I’ve been watching curiously as Godox launches a new line of strobes seemingly every few months. It’s confusing why they have such an extensive selection of lights, but it’s their production costs, not mine! It took me a lot of time to navigate through their product lines before finally choosing the DP400III for its performance specs and price.
DP400III flash in my studio
I have a nice collection of the more expensive, battery-powered Godox lights. And I’ve gotten in a habit of using an LED video light on my sets to illuminate my subjects since the modeling lights on the battery-powered strobes are insufficient in many cases. With Godox now producing some high-quality AC monolights, I decided to try one to use as a key light in my studio which has plenty of electrical outlets. Plus, the DPIII series has a built-in receiver that’s compatible with a bunch of Godox and Flashpoint remotes.
With a 150w modeling lamp and 400Ws of power, I decided on trying a DP400III at my space. The first thing I noticed is how huge this flash is by today’s standards. With a length of 16.5″, this is not going to fit compactly in any gear bags and at 5.6 lb. it’s not a lightweight piece of kit either. I did not buy this monster for portability though. I wanted a reliable, high-quality light at my studio without having to worry about batteries during long shoots.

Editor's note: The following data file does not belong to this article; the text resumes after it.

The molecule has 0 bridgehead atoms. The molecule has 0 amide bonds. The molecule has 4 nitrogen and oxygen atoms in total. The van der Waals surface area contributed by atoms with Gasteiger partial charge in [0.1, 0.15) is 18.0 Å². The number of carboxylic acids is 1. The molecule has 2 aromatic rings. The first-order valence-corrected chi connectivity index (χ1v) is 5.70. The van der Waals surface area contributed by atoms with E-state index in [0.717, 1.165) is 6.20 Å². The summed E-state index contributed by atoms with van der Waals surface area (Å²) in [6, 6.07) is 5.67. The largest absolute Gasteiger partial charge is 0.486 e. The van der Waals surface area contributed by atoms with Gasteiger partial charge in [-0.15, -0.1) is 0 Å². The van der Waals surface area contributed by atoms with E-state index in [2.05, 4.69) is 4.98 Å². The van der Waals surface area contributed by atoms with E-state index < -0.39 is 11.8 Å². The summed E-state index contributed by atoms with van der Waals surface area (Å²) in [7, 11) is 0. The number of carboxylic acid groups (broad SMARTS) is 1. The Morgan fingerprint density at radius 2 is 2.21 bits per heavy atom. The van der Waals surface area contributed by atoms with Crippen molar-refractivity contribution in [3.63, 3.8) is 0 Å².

I timed the recycle time at full power using a stopwatch, and it came out to around 1.5 seconds, which is slower than what they claimed. The fan runs full-time when the light is on but it’s moderately quiet. The status beep is a bit loud for my taste but it can be turned off if desired.
The biggest headache for me is the lack of auto-dump on the flash. That means if you turn the power of the flash down, you have to pop the strobe (with the test button) once before seeing the change. It’s my opinion that modern flashes should all have auto-dump built in to the electronics.
Carrying case for my DP400III not included.
Though a carrying case and Bowens mount reflector are not included, I already had both on hand. Shown in the photo of the bag above is the studio flash, cord, and a 7″ reflector. There is additional room for a remote and gizmos in the front and side pockets. The bag is a padded 20L backpack cooler made by Sanne and it’s available on eBay and Aliexpress for around $18. Incidentally, this bag also nicely holds a Godox SL60w.
I’ve seen some reviewers claiming the flash has high-speed sync (HSS) capabilities. However, I tested mine with the Godox XProC wireless trigger in HSS mode and the frames from my Canon 5D MkIV were only half-exposed after trying a few different shutter speed settings over 5D4 sync speed (1/200). Maybe HSS works with some mirrorless camera systems, but the feature is not listed in the Godox specs and it doesn’t work with my DSLR.
The build quality seems very good to me. Many of the parts are metal which is rare to see these days. The light stand mount uses the same excellent, metal assembly used in the Godox AD600 Pro. The display panel is somewhat protected by the handle, but also putting it recessed behind a bumper would be ideal. One could easily run a commercial photo studio with a handful of lights in the DPIII series, and overall I’m pretty impressed by the value of these lights.